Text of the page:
(Column in The Conservative 27 October 2023.)

The Right Responses to the Left

European Diary: Lisbon, September 2021

Lisbon.Photo.RehmanAbubakrDuring the Covid Epidemic, I spent fifteen months grounded in Iceland, almost as if under house arrest, although it must be said that the government measures there were much milder than in many other Western countries. It was therefore quite a relief when I could travel again. One of my first trips abroad after the Epidemic was to Portugal. The Brussels research institute New Direction held a ‘Think Tank Central’ in Lisbon 22–25 September 2021 where representatives from many institutes and associations in Europe and North America discussed how to meet challenges from the Left. The think tanks participating included, besides New Direction, the Austrian Economics Center in Vienna, the Danube Institute in Budapest, the Edmund Burke Foundation in the Hague, the Ayn Rand Institute in Santa Ana, California, Americans for Tax Reform in Washington DC, Centre for Policy Studies in London, CEPOS in Copenhagen, the Institute of Economic Affairs in London, Oikos in Stockholm, the Freedom Association in London, Civismo in Madrid and Disenso, also in Madrid.

Four Reasons for Leftist Gains   

In my talk at the conference, I pointed out that the Left has recently made significant gains in the West, especially among young people, despite the total failure of the socialist project. I identified four reasons for this perhaps surprising trend. 1) The common enemy that in the Cold War had united the Right (as a shorthand description of conservatives and classical liberals defending Western civilisation) had suffered an ignominous defeat. Communism had collapsed, not with a bang, but a whimper. 2) With the general acceptance of capitalism the Right has been deprived of its strongest argument against the Left, economic efficiency, brought about by private property and free trade. 3) An ever-larger proportion of voters has become dependent on government for their livelihood, either as public employees or welfare recipients. 4) The Marxists, in various guises, have taken over the media and the schools, producing a new left-wing generation susceptible to wokeism, ecofundamentalism and other delusions.

I insisted however that the Leftist triumph was not inevitable. The Right need not retreat, and some trends may serve to build up anew or strengthen a common cause. 1) China has started a new cold war which might induce the West to unite. 2) Many of the more fanciful spending programmes of the Left will utterly fail, and be seen to fail. 3) In countries where the Right comes into power, it should try to reduce the number of government employees and welfare recipients, not least because the need for welfare benefits has greatly diminished with increased prosperity. 4) Even if the Right should not try to limit the Left’s freedom of speech, it need not spend taxpayers’ money on its propaganda in the media and schools. 5) First and foremost, I said, the Right has to meet the intellectual challenge from the Left with arguments and evidence for the four principles which defines it: private property, free trade, limited government and respect for tradition. In particular, I mentioned the huge global network of active and effective free-market think tanks which have demonstrated time and again that government was more often the problem than the solution.

Thatcher’s Historical Role

I used the opportunity in Lisbon to meet with old friends, including Dr. Barbara Kolm from Austria, Dr. Yaron Brook from the United States, and Robert Tyler from the United Kingdom (now working in Brussels). Some of us had a memorable dinner at the Michelin one-star restaurant Eleven in Lisbon. It serves Mediterranean cuisine, with excellent Portuguese wines, and can be unreservedly recommended. The food is delicious, and it is not as pretentious as many other Michelin restaurants. No less memorable was the insightful speech at the Margaret Thatcher Dinner by John O’Sullivan, one of Thatcher’s assistants as Prime Minister and now Director of the Danube Institute. He emphasised that when she formed her first government in 1979 the triumph of Thatcherism was by no means a foregone conclusion. It took determination and courage to accomplish what she did which was to put the Great back into Britain and to defeat both the Argentinian junta and the extremists in the National Union of Miners. O’Sullivan concluded however that Thatcher’s greatest contribution was that she not only supported ‘vigorous virtues’ like hard work, thriftiness, prudence, diligence, sobriety and self-control, but that she herself incarnated them.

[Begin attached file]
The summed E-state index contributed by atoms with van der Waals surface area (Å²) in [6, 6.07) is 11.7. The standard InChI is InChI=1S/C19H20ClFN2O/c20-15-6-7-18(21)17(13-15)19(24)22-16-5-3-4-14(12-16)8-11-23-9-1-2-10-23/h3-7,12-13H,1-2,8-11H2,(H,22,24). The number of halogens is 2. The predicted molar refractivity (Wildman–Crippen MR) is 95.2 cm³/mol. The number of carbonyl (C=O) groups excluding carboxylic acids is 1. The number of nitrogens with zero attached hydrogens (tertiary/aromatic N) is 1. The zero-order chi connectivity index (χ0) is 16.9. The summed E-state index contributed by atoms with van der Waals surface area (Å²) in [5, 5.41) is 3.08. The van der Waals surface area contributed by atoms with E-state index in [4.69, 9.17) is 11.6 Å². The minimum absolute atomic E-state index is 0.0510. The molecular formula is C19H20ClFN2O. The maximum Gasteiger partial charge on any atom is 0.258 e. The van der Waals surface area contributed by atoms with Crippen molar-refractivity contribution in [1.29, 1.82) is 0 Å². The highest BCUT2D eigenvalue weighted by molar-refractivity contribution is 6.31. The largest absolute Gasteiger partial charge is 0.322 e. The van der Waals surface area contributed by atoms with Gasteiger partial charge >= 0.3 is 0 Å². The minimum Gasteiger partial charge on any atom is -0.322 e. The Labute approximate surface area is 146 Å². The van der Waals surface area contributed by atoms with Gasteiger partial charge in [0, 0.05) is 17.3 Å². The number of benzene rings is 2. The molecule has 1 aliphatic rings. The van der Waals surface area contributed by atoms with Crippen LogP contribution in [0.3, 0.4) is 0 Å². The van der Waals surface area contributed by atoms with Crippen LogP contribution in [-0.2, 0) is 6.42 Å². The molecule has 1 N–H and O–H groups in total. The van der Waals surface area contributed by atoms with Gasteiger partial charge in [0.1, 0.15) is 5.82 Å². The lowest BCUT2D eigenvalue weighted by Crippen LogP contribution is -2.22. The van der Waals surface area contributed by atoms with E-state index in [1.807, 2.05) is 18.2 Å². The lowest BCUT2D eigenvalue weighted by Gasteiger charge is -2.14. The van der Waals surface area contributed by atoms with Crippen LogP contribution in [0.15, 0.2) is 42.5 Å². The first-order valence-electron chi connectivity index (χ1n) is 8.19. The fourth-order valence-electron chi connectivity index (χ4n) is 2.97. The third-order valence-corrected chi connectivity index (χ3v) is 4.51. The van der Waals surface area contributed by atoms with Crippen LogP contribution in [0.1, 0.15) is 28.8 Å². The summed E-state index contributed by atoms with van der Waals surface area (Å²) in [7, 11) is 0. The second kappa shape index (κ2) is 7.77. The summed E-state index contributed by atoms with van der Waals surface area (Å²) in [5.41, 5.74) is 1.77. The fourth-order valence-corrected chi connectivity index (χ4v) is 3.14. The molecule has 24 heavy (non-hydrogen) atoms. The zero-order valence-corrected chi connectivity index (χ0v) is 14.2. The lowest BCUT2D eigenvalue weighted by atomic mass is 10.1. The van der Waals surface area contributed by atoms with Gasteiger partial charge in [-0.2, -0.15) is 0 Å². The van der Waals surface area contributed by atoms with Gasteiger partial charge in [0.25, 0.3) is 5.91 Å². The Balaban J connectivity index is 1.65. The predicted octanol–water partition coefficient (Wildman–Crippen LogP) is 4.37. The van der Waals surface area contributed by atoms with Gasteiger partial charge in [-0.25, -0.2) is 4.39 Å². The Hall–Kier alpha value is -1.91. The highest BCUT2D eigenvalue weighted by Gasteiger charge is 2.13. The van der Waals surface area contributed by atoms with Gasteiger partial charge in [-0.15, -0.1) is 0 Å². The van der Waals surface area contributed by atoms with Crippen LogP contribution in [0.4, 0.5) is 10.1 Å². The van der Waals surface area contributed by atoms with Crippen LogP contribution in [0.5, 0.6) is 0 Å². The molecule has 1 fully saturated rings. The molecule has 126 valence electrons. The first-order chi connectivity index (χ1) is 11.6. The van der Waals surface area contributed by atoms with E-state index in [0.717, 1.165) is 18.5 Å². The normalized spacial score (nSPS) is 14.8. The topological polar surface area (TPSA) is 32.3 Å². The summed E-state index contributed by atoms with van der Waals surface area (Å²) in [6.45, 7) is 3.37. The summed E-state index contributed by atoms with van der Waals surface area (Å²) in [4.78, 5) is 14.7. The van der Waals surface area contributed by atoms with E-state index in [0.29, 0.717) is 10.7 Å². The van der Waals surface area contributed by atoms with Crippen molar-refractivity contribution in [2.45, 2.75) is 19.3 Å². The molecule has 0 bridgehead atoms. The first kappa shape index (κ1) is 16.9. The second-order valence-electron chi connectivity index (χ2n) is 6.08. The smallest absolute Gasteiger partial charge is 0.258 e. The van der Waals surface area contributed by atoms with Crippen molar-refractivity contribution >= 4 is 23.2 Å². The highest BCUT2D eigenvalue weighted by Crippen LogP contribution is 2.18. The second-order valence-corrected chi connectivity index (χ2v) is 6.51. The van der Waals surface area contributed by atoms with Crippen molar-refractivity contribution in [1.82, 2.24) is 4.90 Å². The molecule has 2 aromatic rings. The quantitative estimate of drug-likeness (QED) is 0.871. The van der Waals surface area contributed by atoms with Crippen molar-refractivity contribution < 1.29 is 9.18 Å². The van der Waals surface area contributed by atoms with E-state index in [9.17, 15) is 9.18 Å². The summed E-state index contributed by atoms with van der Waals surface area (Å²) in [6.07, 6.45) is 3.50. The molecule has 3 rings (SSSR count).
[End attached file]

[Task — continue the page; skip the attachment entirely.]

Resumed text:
Lisbon in the 11th Century

For me, the trip to Lisbon had a special relevance for an additional reason. In 2005, I had organised in Iceland a meeting of the Mont Pelerin Society, an international academy of scholars and men of affairs trying to define, defend and extend individual freedom. Two of the participants, John Nugeé from England and Gabriel Stein from Sweden, both working as financial analysts in the City of London, became interested in the Icelandic Commonwealth. It had been formed in 930, mainly by Norwegian refugees who did not want to pay taxes to the newly-formed monarchy. The Commonwealth lasted to 1262 and it had no king but the law, as a German chronicler once put it. Nugeé and Stein decided to write a novel about the Icelanders’ yearning for freedom. It was finally published in late 2021, Sailing Free, a lively and well-written work. It is about the two Icelandic brothers Gudmundr and Kari. Gudmundr stays at the family farm and gets entangled in various local affairs, whereas Kari trades abroad and goes all the way to Lisbon where he has some exciting adventures. When Kari returns home, he has to argue for Iceland’s ancient liberties against threats from the Norwegian king, the Roman Church and their Icelandic accomplices. The novel takes place in the 11th century, and here I was in Lisbon, in the 21st century, a thousand years later, still exploring the same questions as Kari the trader—justice, order, and sovereignty.